Futures Off as GE, BofA Beat; Housing No Help

U.S. stock index futures struggled to find direction Friday even as General Electric and Bank of America both posted earnings that easily topped expectations and the housing market showed more signs of recovery.

BofA said it earned 28 cents a share, ahead of expectations of 9 cents, while GE posted earnings of 21 cents per share for the first quarter, versus expectations of 16 cents. (GE is the parent company of CNBC.com.)

BofA shares gained 2.3 percent in premarket trading and headed toward $20, a level the stock has not seen since Nov. 5, 2008 as the financial crisis intensified.

GE gained 2.2 percent and also neared $20, where it has not closed since Oct. 3 of the same year, even as the company's profit tumbled 31 percent. GE CEO Jeff Immelt said he saw "encouraging signs" in the economy.

In economic news, housing starts rose more than expected in Marchto their highest level since November 2008 and permits to build new homes scaled a 17- month high. The number of starts was a 20 percent gain over March 2009.

Mattel also joined the positive earnings parade, with the toymaker reporting a surprise profit of 7 cents a share against analyst expectations of a 3-cent loss. Shares gained 4.5 percent.

And Gannett also beat expectations with a 49-cent per share profit that sent the media chain's shares up 3.3 percent.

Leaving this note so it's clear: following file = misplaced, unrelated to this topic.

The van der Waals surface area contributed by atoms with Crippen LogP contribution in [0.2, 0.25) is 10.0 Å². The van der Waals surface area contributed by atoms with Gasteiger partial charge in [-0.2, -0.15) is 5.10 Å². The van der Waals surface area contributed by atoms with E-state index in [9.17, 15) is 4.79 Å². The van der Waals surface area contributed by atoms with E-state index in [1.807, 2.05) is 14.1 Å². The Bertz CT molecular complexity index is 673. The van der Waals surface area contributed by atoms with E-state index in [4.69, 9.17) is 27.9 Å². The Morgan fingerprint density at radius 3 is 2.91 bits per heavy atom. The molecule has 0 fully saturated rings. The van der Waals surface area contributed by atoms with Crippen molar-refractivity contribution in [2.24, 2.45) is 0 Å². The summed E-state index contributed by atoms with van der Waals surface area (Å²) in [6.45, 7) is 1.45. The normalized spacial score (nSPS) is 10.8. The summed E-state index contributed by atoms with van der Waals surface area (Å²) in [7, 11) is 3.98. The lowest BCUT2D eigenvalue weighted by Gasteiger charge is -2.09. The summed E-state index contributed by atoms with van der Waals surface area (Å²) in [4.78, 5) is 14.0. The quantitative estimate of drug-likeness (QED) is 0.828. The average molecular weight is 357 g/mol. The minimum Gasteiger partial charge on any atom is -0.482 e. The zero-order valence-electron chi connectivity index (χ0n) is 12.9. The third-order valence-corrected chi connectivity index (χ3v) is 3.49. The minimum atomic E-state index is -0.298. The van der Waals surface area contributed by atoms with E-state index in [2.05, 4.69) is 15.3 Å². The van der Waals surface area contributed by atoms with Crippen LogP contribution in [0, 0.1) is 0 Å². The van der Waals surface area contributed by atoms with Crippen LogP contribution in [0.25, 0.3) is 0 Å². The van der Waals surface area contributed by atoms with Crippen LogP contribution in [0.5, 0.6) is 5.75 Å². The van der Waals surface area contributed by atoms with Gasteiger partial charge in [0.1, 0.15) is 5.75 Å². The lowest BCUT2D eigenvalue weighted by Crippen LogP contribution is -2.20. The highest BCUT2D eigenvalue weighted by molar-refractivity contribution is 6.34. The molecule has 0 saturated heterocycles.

European shares were higher, but fairly subdued as mining stocks gave back recent gains on falling gold prices. Asian stocks ended in the red despite a positive close in the U.S.

Wall Street's winning streak continued Thursday with the major averages now up for six straight sessions and on the verge of completing their seventh straight week of gains.

Google's latest quarter exceeded analysts' estimates by a wide margin, but shares fell 4.8 percent premarket as investors worried over surging costs at the Internet giant.

On the economic front, the government will issue March housing starts at 8:30 am New York time, with consensus forecasts calling for a 6.1 percent gain following a decline of 5.9 percent in February. Building permits are expected to drop by 0.5 percent after February's 2.4 percent gain.

Economists are expecting an increase in the University of Michigan's monthly consumer sentiment index, out at 9:55 am. They're looking for an April reading of 75.0, compared to March's 73.6.

AdvancedMicro Devices beat Wall Street estimates with its after-the-bell earnings report Thursday. But shares dropped 3.6 percent premarket after the chipmaker said sales likely will be flat to down 5 percent in the second quarter.

Also in corporate news, Boston Scientific is resuming sales of defibrillators that had been temporarily taken off the market. The FDA has now approved the company's manufacturing changes related to the devices.

The week's heavy schedule of Federal Reserve speakers continues Friday, with Fed Governor Kevin Warsh and Kansas City Fed President Thomas Hoenig both appearing at a conference in New York.

In the news: President Barack Obama has signed an extension of jobless benefits that was passed by Congress late Thursday.

And in Europe, 17,000 flights are expected to be canceled today as an Icelandic volcano continues to spew ash into the air.

- Written by Peter Schacknow, Senior Producer, CNBC Breaking News Desk.